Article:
Since Mozilla’s Thunderbird is basically on life support at this point, the world of “freeware alternatives to Microsoft Outlook” has taken a hit. However, Zimbra Desktop offers a compelling suite of features as a desktop email client—especially for employees tasked with monitoring your business’s social channels.
Zimbra Desktop includes all of the staple elements of a desktop email client, such as a mail interface, a calendar, task lists, an offline mode, et cetera. The app also includes a section that allows users to keep tabs on social hotsposts like Twitter and Facebook; more business-friendly services like WebEx and LinkedIn; and general services like Yahoo Web Search and Local lookups.
Zimbra Desktop supports POP and IMAP email out of the box, along with Yahoo Mail, Gmail, AOL, Hotmail and—of course—Zimbra Collaboration Server accounts.
Freedcamp sounds a lot like Basecamp, doesn’t it? There’s a reason for that. This free project-tracking tool’s feature set has a lotin common with its costlier project tracking-counterpart.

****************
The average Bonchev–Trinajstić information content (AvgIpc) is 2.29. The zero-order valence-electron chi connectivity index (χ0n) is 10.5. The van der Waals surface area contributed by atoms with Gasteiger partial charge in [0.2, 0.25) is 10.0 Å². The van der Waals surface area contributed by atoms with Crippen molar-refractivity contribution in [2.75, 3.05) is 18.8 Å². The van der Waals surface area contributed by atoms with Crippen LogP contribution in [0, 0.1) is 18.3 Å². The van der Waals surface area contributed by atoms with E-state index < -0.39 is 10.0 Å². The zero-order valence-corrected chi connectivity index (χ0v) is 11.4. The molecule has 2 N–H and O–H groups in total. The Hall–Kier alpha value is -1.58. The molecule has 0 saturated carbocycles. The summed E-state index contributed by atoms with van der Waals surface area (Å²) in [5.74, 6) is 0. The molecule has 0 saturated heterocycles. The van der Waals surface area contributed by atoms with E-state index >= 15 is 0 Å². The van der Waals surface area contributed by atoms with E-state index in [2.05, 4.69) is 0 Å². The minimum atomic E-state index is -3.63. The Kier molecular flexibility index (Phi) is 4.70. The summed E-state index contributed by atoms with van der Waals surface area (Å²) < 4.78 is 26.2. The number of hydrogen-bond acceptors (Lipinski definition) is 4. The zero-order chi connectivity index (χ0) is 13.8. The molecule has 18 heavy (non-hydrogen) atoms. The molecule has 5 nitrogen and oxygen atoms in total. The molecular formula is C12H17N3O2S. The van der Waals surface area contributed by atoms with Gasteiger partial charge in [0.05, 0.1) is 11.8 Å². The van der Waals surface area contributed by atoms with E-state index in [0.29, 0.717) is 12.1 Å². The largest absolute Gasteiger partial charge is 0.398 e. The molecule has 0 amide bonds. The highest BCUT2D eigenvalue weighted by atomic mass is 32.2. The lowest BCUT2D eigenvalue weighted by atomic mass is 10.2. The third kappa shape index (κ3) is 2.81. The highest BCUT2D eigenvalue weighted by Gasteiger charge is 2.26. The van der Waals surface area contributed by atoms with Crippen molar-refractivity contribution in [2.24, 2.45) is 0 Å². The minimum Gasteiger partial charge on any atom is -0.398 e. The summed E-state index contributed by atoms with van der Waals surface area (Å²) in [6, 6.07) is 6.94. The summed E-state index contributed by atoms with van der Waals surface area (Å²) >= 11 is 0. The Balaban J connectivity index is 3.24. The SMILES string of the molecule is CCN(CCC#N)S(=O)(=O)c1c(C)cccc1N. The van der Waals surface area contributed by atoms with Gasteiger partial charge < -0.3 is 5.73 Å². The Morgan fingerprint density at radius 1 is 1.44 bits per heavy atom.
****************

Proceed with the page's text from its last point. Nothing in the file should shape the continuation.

If you’ve ever seen the Basecamp interface, you know what we’re talking about. If not, here’s a crash course: Freedcamp allows you to create projects, within which you can create and assign tasks to various users within your organization. (Due dates appear on a separate calendar.) When users log into their accounts, they’re presented with an easy-to-digest dashboard featuring all the activity that’s going on within a particular project, as well as to-do items and larger “Where are we on the overall timeline?” milestone elements that define what you’re working on. Users can even track their time on a particular task, which comes in handy if your business bills by the hour.